Please use this identifier to cite or link to this item: https://hdl.handle.net/1959.11/8849
Title: Introduction: Universities, 'Relevance' and Scale
Contributor(s): Scott, Alan  (author)orcid ; Harding, Alan (author)
Publication Date: 2007
Handle Link: https://hdl.handle.net/1959.11/8849
Abstract: The contributions to this volume, like many of their authors' papers to the international conference on which it is based, take the notions of relevance and scale and subject the common assumption that they increasingly 'drive' what academics actually do to a greater degree of critical scrutiny than has been common heretofore. The task we have set ourselves is to take a step back from the current - often polemical, sometimes highly rhetorical - debates about higher education, and to examine the reality of universities' relationship to their external environment (Part 1) and how it impacts upon and/or is conditioned by the changing inner life of higher-education institutions (Part 2). Our aim is to avoid the kinds of argumentative shortcut that characterize much of the debate about, and often the practice of, university governance, and to take a more theoretically and empirically informed - if inevitably selective - view of the factors that influence the way universities perceive the world beyond the campus and organize themselves in order to engage and interact with it. The volume concentrates, in particular, on the local and regional scale. It asks a number of inter-related questions designed to promote more critical discussion about the degree to which universities have made the transition from the archetypal 'ivory towers' of the prospectus age to the 'bright satanic mills' of the emerging, global knowledge economy. Specifically, our contributors help us understand: • What has changed to encourage universities to take 'local and regional missions' more seriously? • Through what mechanisms have these changes been transmitted? • How have universities, as institutions, and academic communities more generally, responded to the key changes in their operating environments that have encouraged 'regionalization'? • How have recent changes affected traditional conceptions of the 'role of the academic', based upon dispassionate, detached, discipline-specific, curiosity-driven inquiry? Our job in this opening chapter is to rehearse the context in which these questions have become more pressing and describe the way in which the rest of the volume approaches the task of addressing them.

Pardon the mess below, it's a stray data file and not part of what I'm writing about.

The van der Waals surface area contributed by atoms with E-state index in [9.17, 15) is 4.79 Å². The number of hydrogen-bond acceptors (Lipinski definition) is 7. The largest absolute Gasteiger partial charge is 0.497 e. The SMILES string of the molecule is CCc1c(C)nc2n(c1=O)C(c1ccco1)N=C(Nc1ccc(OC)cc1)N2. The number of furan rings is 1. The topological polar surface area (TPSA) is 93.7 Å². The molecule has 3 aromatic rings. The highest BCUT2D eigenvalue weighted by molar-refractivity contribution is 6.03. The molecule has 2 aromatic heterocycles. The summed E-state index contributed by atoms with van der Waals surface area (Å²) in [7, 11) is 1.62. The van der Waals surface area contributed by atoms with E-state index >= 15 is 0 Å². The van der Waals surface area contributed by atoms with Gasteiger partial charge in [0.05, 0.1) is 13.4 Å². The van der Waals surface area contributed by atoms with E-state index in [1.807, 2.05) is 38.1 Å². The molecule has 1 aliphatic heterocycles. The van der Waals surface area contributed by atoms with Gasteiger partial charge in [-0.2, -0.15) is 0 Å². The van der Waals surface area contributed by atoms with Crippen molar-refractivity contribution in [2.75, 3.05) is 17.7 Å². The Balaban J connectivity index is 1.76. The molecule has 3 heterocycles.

Publication Type: Book Chapter
Source of Publication: Bright Satanic Mills: Universities, Regional Development and the Knowledge Economy, p. 1-22
Publisher: Ashgate Publishing Limited
Place of Publication: Aldershot, United Kingdom
ISBN: 0754645851
9780754645856
9780754683971
Field of Research (FOR): 160809 Sociology of Education
Socio-Economic Outcome Codes: 939999 Education and Training not elsewhere classified
HERDC Category Description: B1 Chapter in a Scholarly Book
Other Links: http://trove.nla.gov.au/work/34685462
http://books.google.com.au/books?id=ZuGv24ByB_MC&lpg=PP1&pg=PA1
https://www.ashgate.com/pdf/SamplePages/Bright_Satanic_Mills_Intro.pdf
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